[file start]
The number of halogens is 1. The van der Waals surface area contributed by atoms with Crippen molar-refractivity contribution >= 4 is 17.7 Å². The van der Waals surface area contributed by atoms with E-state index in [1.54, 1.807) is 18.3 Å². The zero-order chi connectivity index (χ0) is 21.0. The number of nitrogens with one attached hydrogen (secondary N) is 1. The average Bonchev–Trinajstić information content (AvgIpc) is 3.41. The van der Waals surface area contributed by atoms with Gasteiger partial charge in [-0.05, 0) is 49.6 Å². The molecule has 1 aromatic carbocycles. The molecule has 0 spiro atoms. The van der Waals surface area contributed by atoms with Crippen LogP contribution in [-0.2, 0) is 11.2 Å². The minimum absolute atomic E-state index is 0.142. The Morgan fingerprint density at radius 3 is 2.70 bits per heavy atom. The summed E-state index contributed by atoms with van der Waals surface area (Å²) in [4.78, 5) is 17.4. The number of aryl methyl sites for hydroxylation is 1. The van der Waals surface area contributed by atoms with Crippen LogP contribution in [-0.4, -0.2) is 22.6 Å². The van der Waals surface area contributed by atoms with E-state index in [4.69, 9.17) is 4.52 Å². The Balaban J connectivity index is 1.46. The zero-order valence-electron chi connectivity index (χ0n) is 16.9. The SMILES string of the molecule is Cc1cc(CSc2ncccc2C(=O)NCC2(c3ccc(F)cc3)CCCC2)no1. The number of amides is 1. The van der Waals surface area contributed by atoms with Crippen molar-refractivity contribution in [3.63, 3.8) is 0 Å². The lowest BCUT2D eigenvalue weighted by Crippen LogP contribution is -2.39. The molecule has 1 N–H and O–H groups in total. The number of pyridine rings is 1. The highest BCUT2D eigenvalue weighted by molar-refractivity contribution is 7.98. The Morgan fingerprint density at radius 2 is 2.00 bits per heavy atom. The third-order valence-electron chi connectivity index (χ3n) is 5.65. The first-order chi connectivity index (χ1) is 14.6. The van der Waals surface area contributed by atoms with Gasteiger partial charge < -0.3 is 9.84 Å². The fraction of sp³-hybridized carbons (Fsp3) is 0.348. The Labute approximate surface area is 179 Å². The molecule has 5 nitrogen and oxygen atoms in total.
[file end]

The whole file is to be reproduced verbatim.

The number of halogens is 1. The van der Waals surface area contributed by atoms with Crippen molar-refractivity contribution >= 4 is 17.7 Å². The van der Waals surface area contributed by atoms with E-state index in [1.54, 1.807) is 18.3 Å². The zero-order chi connectivity index (χ0) is 21.0. The number of nitrogens with one attached hydrogen (secondary N) is 1. The average Bonchev–Trinajstić information content (AvgIpc) is 3.41. The van der Waals surface area contributed by atoms with Gasteiger partial charge in [-0.05, 0) is 49.6 Å². The molecule has 1 aromatic carbocycles. The molecule has 0 spiro atoms. The van der Waals surface area contributed by atoms with Crippen LogP contribution in [-0.2, 0) is 11.2 Å². The minimum absolute atomic E-state index is 0.142. The Morgan fingerprint density at radius 3 is 2.70 bits per heavy atom. The summed E-state index contributed by atoms with van der Waals surface area (Å²) in [4.78, 5) is 17.4. The number of aryl methyl sites for hydroxylation is 1. The van der Waals surface area contributed by atoms with Crippen LogP contribution in [-0.4, -0.2) is 22.6 Å². The van der Waals surface area contributed by atoms with E-state index in [4.69, 9.17) is 4.52 Å². The Balaban J connectivity index is 1.46. The zero-order valence-electron chi connectivity index (χ0n) is 16.9. The SMILES string of the molecule is Cc1cc(CSc2ncccc2C(=O)NCC2(c3ccc(F)cc3)CCCC2)no1. The number of amides is 1. The van der Waals surface area contributed by atoms with Crippen molar-refractivity contribution in [3.63, 3.8) is 0 Å². The lowest BCUT2D eigenvalue weighted by Crippen LogP contribution is -2.39. The molecule has 1 N–H and O–H groups in total. The number of pyridine rings is 1. The highest BCUT2D eigenvalue weighted by molar-refractivity contribution is 7.98. The Morgan fingerprint density at radius 2 is 2.00 bits per heavy atom. The third-order valence-electron chi connectivity index (χ3n) is 5.65. The first-order chi connectivity index (χ1) is 14.6. The van der Waals surface area contributed by atoms with Gasteiger partial charge < -0.3 is 9.84 Å². The fraction of sp³-hybridized carbons (Fsp3) is 0.348. The Labute approximate surface area is 179 Å². The molecule has 5 nitrogen and oxygen atoms in total.